What is conservation grazing?
Conservation grazing is the use of livestock such as cattle, sheep, goats, pigs or ponies to maintain and increase the biodiversity of natural or semi natural habitats such as grasslands and heathlands.
In the past, land would have been grazed by wild animals, or through traditional farming and commoning practices. Nowadays, conservation grazing animals are used to replicate this traditional method of land management because mixed farming has become less frequent and much of our land has been broken up (fragmented) by human development. When we use conservation grazing we strive to balance the wildlife aims of each site with the welfare needs of the livestock.
Why do we use livestock to make it better for wildlife?
When livestock are allowed to graze freely they select different plants, and even different parts of the plant, to nibble or browse. Over time, this selective eating by the animals creates a varied structure within the plants and the habitat. It is this variety to the plants and structure that creates lots of different suitable conditions for a wide range of insects, birds, reptiles, mammals and plants to exist.
What are the alternatives?
Without being able to graze mowing or burning the plants would be the only other options. Both of these techniques create very rapid habitat change and leave behind a uniform structure. Mechanical methods can not replicate the unique conditions that grazing animals create because they pick and choose what they eat throughout the year.
How does Hampshire & Isle of Wight Wildlife Trust carry out conservation grazing?
The Hampshire & Isle of Wight Wildlife Trust has two ways of delivering the conservation grazing needed on our nature reserves. We work with local farmers to graze some of our nature reserves. We also have our own livestock which graze on many of our own sites too. We have a large herd of cattle made up of native British White and rare-breed Shetland cattle as well as a flock of Wiltshire Horn and Shetland sheep. Our livestock are a key part of how we manage many of our nature reserves across the two counties to benefit wildlife.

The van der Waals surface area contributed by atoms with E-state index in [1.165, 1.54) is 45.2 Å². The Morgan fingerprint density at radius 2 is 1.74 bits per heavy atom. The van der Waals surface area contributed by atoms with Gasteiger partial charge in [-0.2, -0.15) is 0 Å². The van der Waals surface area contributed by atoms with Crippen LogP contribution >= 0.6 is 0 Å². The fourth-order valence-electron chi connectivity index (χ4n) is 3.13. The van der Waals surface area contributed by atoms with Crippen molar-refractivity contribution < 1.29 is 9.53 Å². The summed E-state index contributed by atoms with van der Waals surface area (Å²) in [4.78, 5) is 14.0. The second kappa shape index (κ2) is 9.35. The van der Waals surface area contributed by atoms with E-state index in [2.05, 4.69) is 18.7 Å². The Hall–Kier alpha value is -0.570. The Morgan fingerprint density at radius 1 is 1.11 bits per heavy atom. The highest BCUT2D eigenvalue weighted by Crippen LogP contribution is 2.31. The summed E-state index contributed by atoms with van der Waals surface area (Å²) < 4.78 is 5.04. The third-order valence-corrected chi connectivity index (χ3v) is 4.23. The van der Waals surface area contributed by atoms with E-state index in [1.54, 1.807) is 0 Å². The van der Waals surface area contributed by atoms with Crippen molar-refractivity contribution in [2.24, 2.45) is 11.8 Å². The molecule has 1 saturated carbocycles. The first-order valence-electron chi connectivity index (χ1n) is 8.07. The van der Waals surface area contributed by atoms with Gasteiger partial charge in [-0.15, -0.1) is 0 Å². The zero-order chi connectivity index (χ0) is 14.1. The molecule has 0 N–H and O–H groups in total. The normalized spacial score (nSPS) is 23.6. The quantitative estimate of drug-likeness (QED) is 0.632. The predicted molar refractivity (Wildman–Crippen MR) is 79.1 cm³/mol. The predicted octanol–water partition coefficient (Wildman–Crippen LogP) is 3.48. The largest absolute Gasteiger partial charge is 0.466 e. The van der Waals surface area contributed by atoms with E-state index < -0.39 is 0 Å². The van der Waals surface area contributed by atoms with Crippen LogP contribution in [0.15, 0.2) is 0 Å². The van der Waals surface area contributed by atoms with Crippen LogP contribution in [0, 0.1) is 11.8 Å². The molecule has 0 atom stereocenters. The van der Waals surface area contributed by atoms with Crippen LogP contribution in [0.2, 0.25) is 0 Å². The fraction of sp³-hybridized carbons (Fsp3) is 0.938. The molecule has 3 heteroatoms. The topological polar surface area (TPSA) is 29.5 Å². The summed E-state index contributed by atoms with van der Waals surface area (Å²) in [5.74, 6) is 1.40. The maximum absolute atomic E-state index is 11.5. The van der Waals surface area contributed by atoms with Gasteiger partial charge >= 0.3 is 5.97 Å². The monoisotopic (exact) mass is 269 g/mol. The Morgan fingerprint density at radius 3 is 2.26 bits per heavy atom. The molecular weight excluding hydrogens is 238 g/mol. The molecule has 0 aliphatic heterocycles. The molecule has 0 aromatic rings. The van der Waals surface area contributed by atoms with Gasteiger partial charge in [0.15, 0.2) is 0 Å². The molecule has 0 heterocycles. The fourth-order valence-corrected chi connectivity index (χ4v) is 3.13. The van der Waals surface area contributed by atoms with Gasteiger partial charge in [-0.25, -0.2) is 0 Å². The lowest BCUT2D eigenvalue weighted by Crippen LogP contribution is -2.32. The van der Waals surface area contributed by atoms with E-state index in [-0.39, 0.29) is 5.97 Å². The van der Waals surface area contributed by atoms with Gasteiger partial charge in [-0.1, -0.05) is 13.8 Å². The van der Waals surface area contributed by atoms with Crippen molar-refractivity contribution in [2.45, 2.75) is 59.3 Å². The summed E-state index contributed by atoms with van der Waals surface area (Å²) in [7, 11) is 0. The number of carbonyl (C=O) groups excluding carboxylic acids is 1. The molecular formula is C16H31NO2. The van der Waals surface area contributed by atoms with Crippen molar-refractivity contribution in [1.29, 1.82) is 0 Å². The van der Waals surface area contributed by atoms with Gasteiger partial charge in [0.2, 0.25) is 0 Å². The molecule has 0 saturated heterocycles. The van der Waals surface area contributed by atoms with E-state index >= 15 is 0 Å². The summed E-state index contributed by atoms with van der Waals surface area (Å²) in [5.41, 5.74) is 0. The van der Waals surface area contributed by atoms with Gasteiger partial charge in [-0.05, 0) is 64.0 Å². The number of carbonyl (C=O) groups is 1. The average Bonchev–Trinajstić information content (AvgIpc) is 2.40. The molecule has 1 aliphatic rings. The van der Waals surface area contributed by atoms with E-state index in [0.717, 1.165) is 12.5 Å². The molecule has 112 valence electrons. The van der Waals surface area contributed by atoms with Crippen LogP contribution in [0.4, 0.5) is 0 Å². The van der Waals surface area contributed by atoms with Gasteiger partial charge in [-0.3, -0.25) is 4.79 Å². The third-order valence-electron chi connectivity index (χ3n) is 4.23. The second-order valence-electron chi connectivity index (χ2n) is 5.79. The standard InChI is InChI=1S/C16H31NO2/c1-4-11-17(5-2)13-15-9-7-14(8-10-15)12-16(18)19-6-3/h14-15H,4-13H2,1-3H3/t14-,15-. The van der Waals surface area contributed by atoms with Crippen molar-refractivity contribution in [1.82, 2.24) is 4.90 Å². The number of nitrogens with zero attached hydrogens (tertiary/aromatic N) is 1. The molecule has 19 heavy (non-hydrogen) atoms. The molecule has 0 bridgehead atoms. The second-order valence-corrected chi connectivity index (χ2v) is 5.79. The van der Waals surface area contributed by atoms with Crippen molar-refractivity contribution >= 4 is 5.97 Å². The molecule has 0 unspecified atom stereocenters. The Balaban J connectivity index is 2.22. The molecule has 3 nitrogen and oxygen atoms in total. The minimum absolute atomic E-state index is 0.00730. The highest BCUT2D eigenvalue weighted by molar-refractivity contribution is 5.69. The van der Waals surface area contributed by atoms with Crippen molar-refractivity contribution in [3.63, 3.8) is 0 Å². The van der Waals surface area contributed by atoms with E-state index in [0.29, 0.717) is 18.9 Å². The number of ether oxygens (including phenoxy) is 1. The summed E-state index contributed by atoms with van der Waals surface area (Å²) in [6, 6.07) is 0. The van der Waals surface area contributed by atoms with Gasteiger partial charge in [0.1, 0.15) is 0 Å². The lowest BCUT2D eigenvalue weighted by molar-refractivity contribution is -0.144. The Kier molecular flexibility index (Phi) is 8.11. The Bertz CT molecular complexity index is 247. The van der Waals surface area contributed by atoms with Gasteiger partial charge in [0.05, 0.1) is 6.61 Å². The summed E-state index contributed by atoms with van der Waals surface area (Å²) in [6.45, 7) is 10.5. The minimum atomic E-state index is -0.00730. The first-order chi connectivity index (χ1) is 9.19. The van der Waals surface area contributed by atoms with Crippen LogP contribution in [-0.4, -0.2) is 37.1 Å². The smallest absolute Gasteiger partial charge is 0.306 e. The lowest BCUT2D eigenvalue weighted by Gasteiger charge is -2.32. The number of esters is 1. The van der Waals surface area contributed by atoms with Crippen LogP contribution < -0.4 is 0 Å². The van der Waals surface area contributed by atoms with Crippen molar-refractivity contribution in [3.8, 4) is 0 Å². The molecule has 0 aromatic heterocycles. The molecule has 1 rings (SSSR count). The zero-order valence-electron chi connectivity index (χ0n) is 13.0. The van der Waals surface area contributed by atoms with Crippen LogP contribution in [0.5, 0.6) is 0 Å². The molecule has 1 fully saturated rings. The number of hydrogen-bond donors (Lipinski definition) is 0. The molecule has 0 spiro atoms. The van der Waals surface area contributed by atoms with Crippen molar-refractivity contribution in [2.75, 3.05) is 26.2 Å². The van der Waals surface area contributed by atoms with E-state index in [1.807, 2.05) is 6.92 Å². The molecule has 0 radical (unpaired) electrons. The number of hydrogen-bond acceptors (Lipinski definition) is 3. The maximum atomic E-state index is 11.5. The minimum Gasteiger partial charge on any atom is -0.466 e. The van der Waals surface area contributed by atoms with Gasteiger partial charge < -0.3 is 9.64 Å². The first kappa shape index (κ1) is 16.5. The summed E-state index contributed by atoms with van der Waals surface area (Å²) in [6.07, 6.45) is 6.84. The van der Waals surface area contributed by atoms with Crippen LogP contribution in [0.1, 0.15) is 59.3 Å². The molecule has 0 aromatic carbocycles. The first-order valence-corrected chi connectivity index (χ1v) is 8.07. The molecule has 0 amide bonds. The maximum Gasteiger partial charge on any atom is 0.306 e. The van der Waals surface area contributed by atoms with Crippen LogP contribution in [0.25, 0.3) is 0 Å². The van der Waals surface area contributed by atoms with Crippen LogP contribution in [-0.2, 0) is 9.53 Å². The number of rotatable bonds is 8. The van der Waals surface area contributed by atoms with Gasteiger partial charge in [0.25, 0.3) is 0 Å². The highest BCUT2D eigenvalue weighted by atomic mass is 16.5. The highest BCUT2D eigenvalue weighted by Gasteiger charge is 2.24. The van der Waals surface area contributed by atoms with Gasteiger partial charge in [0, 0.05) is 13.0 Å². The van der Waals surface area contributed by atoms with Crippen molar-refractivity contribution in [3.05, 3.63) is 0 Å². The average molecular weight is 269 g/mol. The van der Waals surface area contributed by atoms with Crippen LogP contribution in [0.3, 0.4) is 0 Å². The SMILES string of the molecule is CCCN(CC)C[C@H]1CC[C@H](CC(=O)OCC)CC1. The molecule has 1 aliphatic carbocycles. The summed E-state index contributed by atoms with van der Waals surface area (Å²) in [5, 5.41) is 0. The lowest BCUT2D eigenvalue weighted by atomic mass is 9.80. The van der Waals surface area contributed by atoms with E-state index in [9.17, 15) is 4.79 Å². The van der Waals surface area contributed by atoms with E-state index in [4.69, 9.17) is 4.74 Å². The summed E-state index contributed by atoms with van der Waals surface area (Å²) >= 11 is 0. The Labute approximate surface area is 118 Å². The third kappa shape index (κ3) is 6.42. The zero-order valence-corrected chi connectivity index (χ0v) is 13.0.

We choose to use native and traditional based breeds because we believe they are best suited to thrive on our nature reserves, where their diet will be very varied, sometimes rough and low in nutrients. These types of breeds are also docile so well suited to be grazing our reserves.
Who looks after the cattle?
We employ specialist staff who ensure our livestock are healthy and happy as well as delivering the conservation grazing that our nature reserves require to keep them special places for wildlife. Our grazing team is highly knowledgeable about the welfare needs of our animals as well as the outcomes we want for nature and wildlife.